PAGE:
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Should Christians Expect Miracles Today? Objections and Answers from the Bible, Part 3, by Wayne A. Grudem

Notes
38. It is therefore not true (as some assume) that every revelation from God must result in words equal to Scripture in authority as Acts 21:10-11, 32-33 suggests.

39. Now it is trite that Agabus uses a similar phrase (“Thus says the Holy Spirit”) in Acts 21:11, but the same words (Greek tade legei) are used by Christians writers just after the time of the New Testament to introduce very general paraphrases or greatly expanded interpretations of what is being reported. (See Ignatius, Epistle to the Philadelphians 7:1-2 about AD 108] and Epistle of Barnabus 6:8; 9:2,5 [AD 70-100]). The phrase can apparently mean, “This is generally (or approximately) what the Holy Spirit is saying to us.

40. John MacArthur, Jr., Charismatic Chaos, pp. 60-61

41. Ibid., p. 70

42. The canon is the list of books included in the Bible.

43. Michael Harper, Prophecy: A Gift for the Body of Christ (Logos, 1964), p. 26.

44. Dennis and Rita Bennett, The Holy Spirit and You (Eastbourne, England: Kingsway, 1971), p. 107.

45. Donald Gee, Spiritual Gifts in the Work of Ministry Today (Springfield, MO: Gospel Publishing House, 1963), pp. 51-52.

46. Donald Bridge, Signs and Wonders Today (Leicester, England: InterVarsity Press, 1985), p. 183.

47. See the extended argument in Wayne Grudem, The Gift of Prophecy in the New Testament and Today, pp. 49-51. The same grammatical construction (article-noun-kai[“and”]-noun) is used in Ephesians 4:11, not to refer to prophets, but to refer to “pastors and teachers” in a phrase that many people translate not “pastors and teachers” (two groups) but “pastor-teachers” (one group). I think the translation “pastor-teachers” is appropriate in this verse.

48. The phrase tous de prophétas in Ephesians 4:11 repeats the definite article before the noun “prophets,” and so is translated differently, showing that Paul has a different group in mind when he used the word “prophets” in this context—he was referring to Christians in general who had the gift of prophecy, not just to the apostles.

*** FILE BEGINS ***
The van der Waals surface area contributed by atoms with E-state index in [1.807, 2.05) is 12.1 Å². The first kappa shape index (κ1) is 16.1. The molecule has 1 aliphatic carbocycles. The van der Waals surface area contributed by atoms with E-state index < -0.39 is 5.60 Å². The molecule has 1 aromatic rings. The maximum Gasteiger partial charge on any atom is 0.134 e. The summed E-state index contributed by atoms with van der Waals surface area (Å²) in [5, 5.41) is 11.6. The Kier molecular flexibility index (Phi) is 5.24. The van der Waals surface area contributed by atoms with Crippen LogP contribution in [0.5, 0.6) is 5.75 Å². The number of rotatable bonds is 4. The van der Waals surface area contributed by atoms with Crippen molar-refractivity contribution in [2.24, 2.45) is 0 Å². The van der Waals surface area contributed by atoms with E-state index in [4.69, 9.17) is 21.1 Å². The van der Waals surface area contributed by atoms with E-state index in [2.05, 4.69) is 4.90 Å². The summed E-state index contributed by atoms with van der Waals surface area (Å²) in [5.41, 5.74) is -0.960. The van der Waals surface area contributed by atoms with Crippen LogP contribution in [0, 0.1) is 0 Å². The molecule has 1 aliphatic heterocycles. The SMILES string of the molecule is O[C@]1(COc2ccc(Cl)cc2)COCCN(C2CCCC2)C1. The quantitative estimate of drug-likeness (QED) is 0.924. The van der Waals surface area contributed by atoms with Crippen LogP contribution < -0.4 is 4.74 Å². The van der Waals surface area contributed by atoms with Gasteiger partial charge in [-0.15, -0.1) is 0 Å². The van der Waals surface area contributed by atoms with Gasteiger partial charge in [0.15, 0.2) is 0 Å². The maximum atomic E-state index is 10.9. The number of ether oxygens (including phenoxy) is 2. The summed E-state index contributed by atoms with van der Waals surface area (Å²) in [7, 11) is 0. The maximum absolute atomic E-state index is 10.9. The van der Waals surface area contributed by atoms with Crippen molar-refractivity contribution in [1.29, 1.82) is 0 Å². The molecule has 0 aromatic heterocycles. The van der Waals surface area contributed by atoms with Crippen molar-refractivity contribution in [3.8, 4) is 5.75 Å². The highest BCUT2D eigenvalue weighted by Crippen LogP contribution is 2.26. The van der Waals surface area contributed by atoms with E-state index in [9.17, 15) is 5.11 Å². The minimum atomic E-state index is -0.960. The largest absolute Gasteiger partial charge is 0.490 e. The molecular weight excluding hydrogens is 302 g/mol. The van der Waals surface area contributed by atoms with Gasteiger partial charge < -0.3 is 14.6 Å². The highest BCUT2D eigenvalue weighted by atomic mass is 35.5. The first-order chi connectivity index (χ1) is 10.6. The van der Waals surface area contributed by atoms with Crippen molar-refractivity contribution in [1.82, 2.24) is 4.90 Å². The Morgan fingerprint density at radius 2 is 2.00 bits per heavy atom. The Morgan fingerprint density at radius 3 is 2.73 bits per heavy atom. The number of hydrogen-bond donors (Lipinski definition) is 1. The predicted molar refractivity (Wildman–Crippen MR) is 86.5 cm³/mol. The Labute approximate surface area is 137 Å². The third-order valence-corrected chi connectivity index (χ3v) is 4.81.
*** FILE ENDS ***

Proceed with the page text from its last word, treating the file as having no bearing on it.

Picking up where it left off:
49. D. Martyn Lloyd-Jones, Prove All Things, edited by Christopher Catherwood (Eastbourne, England; Kingsway, 1985), pp. 32-33.

50. John Calvin, The Epistle of Paul the Apostle to the Corinthians, trans. by J. W. Fraser, ed. by D. W. Torrance and T. F. Torrance (Grand Rapids, MI: Eerdmans, 1960), p. 281.

51. Compare 1 Corinthians 13:8 (“tongues” and “knowledge”) with 12:8, 10 (part of a broader list of spiritual gifts) and see G. Fee, The First Epistle to the Corinthians (NICNT, ed., F. F. Bruce; Grand Rapids, MI: Eerdmans, 1987), p. 644 and n. 21.

52. I think the office of apostle ended in the first century AD, after all the books of the Bible were written. See Wayne Grudem, “The Office of Apostle,” in The Gift of Prophecy in the New Testament and Today, pp. 269-276. However, I do not think of “apostle” as a gift but rather a church office (somewhat like the offices of elder and deacon, which began in the first century and continue today.) *Editor’s note: It should be noted that a large number of Pentecostals and charismatics disagree with Dr. Grudem on this point.

Unless otherwise noted, all Scripture quotations are taken from the Revised Standard Version of the Bible. ©Copyright 1946, 1952, and 1971 by the Division of Christian Education of National Council of Churches of Christ in the USA. Used by permission. Quotations from the KJV—King James Version are public domain.

This four-part series is taken from Gary S. Greig and Kevin N. Springer, eds., The Kingdom and the Power: Are Healing and the Spiritual Gifts Used by Jesus and the Early Church Meant for the Church Today? A Biblical Look at How to Bring the Gospel to the World with Power (Ventura, CA: Regal

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Category: Pneuma Review, Spirit, Summer 2000

About the Author: Wayne A. Grudem is Professor of Theology and Biblical Studies at Phoenix Seminary, Phoenix, Arizona. He has authored over twenty books, including Systematic Theology: An Introduction to Biblical Doctrine (1994), Politics According to the Bible: A Comprehensive Resource for Understanding Modern Political Issues in Light of Scripture (2010), The Poverty of Nations: A Sustainable Solution (2013), The Gift of Prophecy in the New Testament and Today, Recovering Biblical Manhood and Womanhood: A Response to Evangelical Feminism, and "Free Grace" Theology: 5 Ways It Diminishes the Gospel (2016). He was also the General Editor for the ESV Study Bible (Evangelical Christian Publishers Association Book of the Year, 2009). WayneGrudem.com

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